Scientists and conservationists published this study to explain the long-distance migrations of leatherback turtles from Costa Rica to the South Pacific Gyre. The scientists included specific methods, like tagging, to observe the movements of the leatherback population in the eastern Pacific. Results confirm certain factors influencing migratory patterns for leatherbacks, like strong ocean currents. Ocean migrations of leatherback turtles present government official and scientists opportunities for conservation.
The migratory patterns of leatherback sea turtles have posed a concern for conservation. The leatherback population in the eastern Pacific has declined more than 90% over the past two decades due to certain factors, such as habitat loss and unsustainable egg harvest. Scientists have tracked 46 females over a 4-year period, which is the largest multi-year study of leatherbacks. Leatherbacks that were studied spend about 60 days around their nesting beaches on the Pacific coast of Costa Rica. Results of tracking leatherbacks indicate that the leatherbacks followed a predictable route with a specific direction.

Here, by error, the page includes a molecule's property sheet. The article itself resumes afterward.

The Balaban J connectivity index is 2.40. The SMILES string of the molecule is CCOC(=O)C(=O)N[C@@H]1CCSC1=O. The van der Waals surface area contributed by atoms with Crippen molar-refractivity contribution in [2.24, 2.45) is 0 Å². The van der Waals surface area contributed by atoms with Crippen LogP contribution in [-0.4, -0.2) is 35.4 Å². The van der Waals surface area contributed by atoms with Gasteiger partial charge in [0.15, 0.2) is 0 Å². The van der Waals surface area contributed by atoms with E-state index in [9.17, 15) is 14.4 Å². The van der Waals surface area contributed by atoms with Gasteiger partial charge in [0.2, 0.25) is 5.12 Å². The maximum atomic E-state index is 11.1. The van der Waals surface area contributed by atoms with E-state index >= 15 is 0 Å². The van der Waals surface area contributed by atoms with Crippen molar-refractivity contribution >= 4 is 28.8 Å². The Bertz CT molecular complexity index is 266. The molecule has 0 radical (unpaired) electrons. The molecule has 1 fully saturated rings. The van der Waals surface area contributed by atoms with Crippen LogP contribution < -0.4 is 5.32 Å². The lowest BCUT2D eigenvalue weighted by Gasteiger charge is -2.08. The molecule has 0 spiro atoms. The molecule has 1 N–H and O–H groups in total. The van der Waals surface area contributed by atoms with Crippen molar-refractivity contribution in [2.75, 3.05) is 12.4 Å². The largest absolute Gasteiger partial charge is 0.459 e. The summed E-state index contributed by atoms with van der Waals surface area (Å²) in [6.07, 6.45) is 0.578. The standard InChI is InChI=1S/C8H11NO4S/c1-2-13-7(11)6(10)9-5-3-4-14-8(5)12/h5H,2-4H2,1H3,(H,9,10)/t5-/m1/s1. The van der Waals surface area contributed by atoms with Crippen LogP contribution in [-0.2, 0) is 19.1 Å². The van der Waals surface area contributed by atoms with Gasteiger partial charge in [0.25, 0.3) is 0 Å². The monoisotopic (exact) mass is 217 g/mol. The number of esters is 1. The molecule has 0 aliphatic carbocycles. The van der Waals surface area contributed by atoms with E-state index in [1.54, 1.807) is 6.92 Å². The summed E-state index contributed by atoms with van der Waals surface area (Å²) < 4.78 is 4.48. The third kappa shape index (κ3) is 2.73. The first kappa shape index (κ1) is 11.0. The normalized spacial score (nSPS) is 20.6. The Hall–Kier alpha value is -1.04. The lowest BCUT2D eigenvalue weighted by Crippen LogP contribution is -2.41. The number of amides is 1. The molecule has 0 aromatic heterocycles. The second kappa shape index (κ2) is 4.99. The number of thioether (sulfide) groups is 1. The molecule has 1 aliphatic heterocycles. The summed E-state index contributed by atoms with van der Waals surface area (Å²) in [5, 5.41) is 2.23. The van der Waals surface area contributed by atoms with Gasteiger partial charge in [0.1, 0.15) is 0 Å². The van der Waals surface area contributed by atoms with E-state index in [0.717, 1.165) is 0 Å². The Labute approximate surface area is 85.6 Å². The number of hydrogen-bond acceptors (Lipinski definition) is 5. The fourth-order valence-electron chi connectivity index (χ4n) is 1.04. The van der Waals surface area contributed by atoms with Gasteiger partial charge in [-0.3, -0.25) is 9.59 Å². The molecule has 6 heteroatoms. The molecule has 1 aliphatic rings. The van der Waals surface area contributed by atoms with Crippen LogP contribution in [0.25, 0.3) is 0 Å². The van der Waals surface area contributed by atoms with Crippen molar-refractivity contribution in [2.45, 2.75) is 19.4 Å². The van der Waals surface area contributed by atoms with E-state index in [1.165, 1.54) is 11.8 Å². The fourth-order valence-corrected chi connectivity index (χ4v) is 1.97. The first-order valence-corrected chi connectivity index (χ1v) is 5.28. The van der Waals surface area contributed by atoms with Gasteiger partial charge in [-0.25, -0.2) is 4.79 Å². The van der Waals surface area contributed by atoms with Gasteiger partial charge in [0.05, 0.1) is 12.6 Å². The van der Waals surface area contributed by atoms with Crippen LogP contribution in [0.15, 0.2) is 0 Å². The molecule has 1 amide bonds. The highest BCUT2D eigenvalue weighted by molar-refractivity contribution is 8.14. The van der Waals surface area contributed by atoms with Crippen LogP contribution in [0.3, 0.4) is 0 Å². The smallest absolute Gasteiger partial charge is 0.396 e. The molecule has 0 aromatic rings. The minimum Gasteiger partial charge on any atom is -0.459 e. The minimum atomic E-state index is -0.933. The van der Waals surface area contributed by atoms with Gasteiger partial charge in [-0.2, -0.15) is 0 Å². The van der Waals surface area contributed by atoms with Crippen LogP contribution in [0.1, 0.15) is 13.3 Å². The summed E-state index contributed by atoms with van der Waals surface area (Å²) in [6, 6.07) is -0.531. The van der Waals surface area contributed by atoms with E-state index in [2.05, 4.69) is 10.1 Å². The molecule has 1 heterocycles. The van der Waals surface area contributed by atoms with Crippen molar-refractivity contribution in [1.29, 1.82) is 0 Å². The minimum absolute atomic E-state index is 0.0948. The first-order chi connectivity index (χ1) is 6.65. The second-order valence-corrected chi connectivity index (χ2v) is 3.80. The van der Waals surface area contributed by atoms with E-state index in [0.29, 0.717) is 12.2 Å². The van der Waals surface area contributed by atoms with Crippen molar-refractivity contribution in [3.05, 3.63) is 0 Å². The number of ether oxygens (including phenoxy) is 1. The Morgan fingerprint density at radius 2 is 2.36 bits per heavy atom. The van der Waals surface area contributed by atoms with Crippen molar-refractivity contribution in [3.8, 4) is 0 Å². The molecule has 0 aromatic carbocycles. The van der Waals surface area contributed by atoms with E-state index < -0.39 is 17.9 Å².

Materials and Methods:
Scientists used special tagging devices to keep track of movements and temperatures of leatherback turtles during their migration. They covered possible factors that contributed to the leatherbacks’ movements in the ocean, such as ocean currents and food supply. They decided to remove the influence of currents from the leatherbacks’ trajectory to observe the true behavior of a turtle, which could possibly be considered as the control group to compare true behavior with influenced behavior. They also measured the area region in which the leatherbacks traveled along the eastern Pacific. They also kept track of the phytoplankton distribution in the ocean, which is food for the leatherbacks.
46 female leatherback turtles were tagged during oviposition over a 4-year period spanning from January 21, 2004 to July 5, 2007. During the entire tag duration, the leatherbacks moved at a speed of 37.7 km and at a distance of 8,070 km. However, a bigger sample size of over 100 would be appropriate, since this study expands in large oceanic areas. After the female leatherbacks completed their nesting, they departed the breeding area and began long-distance migration to the feeding areas of more than 8,000 km away. They remained at the feeding areas from 2 to 7 years. Costa Rica would be the nesting grounds and the South Pacific Gyre would be their feeding grounds. Therefore this result is reasonable due to their regular migratory pattern. Scientists have also kept track of strong ocean currents along the eastern Pacific to observe their influence of the leatherbacks’ migration. Some of the ocean currents were stronger than the others, like the currents in 2007 were stronger than those in 2005. The stronger the currents are, the more wide spread...